Vaughan's long road back gets narrower

When Michael Vaughan tearfully resigned the England captaincy at the beginning of August he made it clear he didn't think it was the end. His plan was to return to Yorkshire, churn out the runs, earn a winter tour place and have another crack at Australia in 2009. So much for the best-laid plans, there was no late Christmas present for Vaughan from the selectors.
At the end of the summer his mind had gone and after a few failures in county cricket he pulled out of the last match of the season. That was shortly followed by Geoff Miller's announcement that he wouldn't be considered for the India series even though he had been handed a central contract two weeks previously. Vaughan's next hope was a productive time with the Academy in Bangalore with a couple of matches to press his claims, but the Mumbai terror attacks ended those hopes.

Now he has been left out of the squad to tour West Indies and hasn't even been included in the Lions team to tour New Zealand, seemingly an ideal route for some reasonably competitive cricket in unpressurised surroundings. Instead, he has been told to begin pre-season with Yorkshire, which includes a one-day tournament in the Middle East, before the County Championship season starts in April.

For all Vaughan's desire to rekindle his spark against Australia time is now running desperately short. His last chance appears to be that England's batting slumps in the Caribbean and he starts the season with a bang before the two Tests against West Indies in May.

Four Ashes centuries and an average against Australia of 47.95 can't be overlooked and if neither Ian Bell or Owais Shah convince in West Indies the door will be ajar that little bit further. Kevin Pietersen, too, could still have a major say as he has huge respect for Vaughan and what he could add to the team. Eventually, though, time moves on too far and going back can stop a side moving forward. And if England's hopes against a troubled Australia side rest so heavily on a 34-year-old with dodgy knees it doesn't say much about what is coming through.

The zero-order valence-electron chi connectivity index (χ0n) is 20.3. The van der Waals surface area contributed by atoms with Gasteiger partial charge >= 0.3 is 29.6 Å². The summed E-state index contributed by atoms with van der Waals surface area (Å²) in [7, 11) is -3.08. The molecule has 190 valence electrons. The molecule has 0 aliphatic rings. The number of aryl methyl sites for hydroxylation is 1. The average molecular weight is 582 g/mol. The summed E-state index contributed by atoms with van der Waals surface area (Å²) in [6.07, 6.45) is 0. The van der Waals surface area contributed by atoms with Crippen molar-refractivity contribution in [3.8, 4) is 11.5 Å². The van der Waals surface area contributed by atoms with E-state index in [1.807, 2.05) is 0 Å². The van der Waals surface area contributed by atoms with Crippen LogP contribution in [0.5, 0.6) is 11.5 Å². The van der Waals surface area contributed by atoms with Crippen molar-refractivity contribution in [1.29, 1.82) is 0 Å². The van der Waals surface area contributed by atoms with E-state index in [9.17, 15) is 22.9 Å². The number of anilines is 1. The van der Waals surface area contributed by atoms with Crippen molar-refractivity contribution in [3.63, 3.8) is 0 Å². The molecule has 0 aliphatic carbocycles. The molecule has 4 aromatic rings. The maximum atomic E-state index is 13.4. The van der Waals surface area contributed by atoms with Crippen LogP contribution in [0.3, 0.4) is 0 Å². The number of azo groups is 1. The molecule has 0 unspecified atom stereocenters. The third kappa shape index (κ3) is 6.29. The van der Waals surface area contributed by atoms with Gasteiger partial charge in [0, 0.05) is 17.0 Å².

The selectors couldn't have justified selecting him for the four-Test tour of West Indies, regardless of his pedigree, past performances, experience and the fact he now appears an expensive luxury with an ECB contract. It would have sent out a depressing message to the batsmen waiting for the chance, notably Shah, if Vaughan had walked back in without picking up a run.

His season looks likely to start in the humble surroundings of Fenner's where Yorkshire play Cambridge University on April 11, then there are two Championship matches before the first Test against West Indies. The first of those is against Durham, a potentially tasty encounter with Steve Harmison depending on how much he is rested after the Caribbean.

The way the fixture list has worked for next season, May is then dominated by one-day cricket - both 50-over and Twenty20 - except for the Tests against West Indies, so to have a realistic chance of playing the first Ashes Test at Cardiff he would have to play at Lord's and Chester-le-Street.

However, the fact that England stuck largely with the squad on duty in India doesn't mean the final XI will be the same. In fact, if there aren't changes, the calls of it being a closed shop will intensify. The No. 3 spot is still up for grabs after Bell's poor tour and Shah is waiting for a chance to add to his two Test caps. He was unlucky not get an opportunity in Mohali, but England's loyalty to Bell - and Miller's view that "you don't become a bad player overnight" when Bell's lean run has been much longer - is weighing the top-order down.

Bell can count himself lucky to be touring at all after making 182 runs in his last 10 Test innings, but he is especially fortunate to retain his one-day place after being dropped in India. The limited-overs selection is as uncertain as ever and a recall for Dimitri Mascarenhas plus a first chance for Steven Davies, Worcestershire's hard-hitting left-handed wicketkeeper-batsman, are the latest parts of the merry-go-round.

Although the next World Cup is just two years away England's main priority in 2009 will be their Test form with the Ashes contest looming. The two warm-up matches in St Kitts at the end of January are shaping to be vitally important for Bell and Shah, along with the fight for the spinner's spot between Graeme Swann and Monty Panesar. Swann was comfortably the better spinner in India - and Caribbean conditions rarely require two, although don't rule it out in Antigua which is a batsman's paradise - so Panesar's place has never looked more insecure, especially with Adil Rashid also retained in the squad. Both Swann and Rashid offer an all-round package and if Panesar isn't taking wickets he isn't offering much.

But while those battles will be played out on the sun-kissed islands of the Caribbean, Vaughan's own fight will be far less exotic. Unless he finds himself some club cricket in South Africa or Australia he faces indoor nets at the Headingley and Loughborough before Yorkshire head to Abu Dhabi for the Pro-Arch tournament. Last March, that event provided Andrew Flintoff with his first competitive action after ankle surgery as he began is path back to international cricket. Vaughan can take inspiration from that, but the chances of him enjoying another Ashes adventure with Flintoff are fading.